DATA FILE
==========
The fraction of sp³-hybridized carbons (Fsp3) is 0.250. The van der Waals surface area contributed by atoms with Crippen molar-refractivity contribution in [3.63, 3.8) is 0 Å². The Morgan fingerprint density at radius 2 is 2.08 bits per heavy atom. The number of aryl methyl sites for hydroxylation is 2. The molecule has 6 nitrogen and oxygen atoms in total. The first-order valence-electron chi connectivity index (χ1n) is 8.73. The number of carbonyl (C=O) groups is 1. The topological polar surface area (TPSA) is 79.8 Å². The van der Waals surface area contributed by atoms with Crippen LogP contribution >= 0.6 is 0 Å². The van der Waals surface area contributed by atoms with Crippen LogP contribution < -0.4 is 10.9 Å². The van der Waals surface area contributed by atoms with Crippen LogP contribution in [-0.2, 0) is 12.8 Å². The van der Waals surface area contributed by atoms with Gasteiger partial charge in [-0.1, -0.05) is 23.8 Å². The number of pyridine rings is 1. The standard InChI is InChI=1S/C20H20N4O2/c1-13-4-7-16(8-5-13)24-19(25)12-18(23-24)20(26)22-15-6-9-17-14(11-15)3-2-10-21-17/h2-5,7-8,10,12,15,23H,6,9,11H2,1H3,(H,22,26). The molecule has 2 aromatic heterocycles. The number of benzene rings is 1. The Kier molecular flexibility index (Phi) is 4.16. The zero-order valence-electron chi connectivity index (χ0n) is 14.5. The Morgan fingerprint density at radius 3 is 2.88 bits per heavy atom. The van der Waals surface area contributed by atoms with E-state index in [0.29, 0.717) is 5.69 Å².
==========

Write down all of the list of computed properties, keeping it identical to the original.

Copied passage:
The fraction of sp³-hybridized carbons (Fsp3) is 0.250. The van der Waals surface area contributed by atoms with Crippen molar-refractivity contribution in [3.63, 3.8) is 0 Å². The Morgan fingerprint density at radius 2 is 2.08 bits per heavy atom. The number of aryl methyl sites for hydroxylation is 2. The molecule has 6 nitrogen and oxygen atoms in total. The first-order valence-electron chi connectivity index (χ1n) is 8.73. The number of carbonyl (C=O) groups is 1. The topological polar surface area (TPSA) is 79.8 Å². The van der Waals surface area contributed by atoms with Crippen LogP contribution >= 0.6 is 0 Å². The van der Waals surface area contributed by atoms with Crippen LogP contribution < -0.4 is 10.9 Å². The van der Waals surface area contributed by atoms with Crippen LogP contribution in [-0.2, 0) is 12.8 Å². The van der Waals surface area contributed by atoms with Gasteiger partial charge in [-0.1, -0.05) is 23.8 Å². The number of pyridine rings is 1. The standard InChI is InChI=1S/C20H20N4O2/c1-13-4-7-16(8-5-13)24-19(25)12-18(23-24)20(26)22-15-6-9-17-14(11-15)3-2-10-21-17/h2-5,7-8,10,12,15,23H,6,9,11H2,1H3,(H,22,26). The molecule has 2 aromatic heterocycles. The number of benzene rings is 1. The Kier molecular flexibility index (Phi) is 4.16. The zero-order valence-electron chi connectivity index (χ0n) is 14.5. The Morgan fingerprint density at radius 3 is 2.88 bits per heavy atom. The van der Waals surface area contributed by atoms with E-state index in [0.29, 0.717) is 5.69 Å².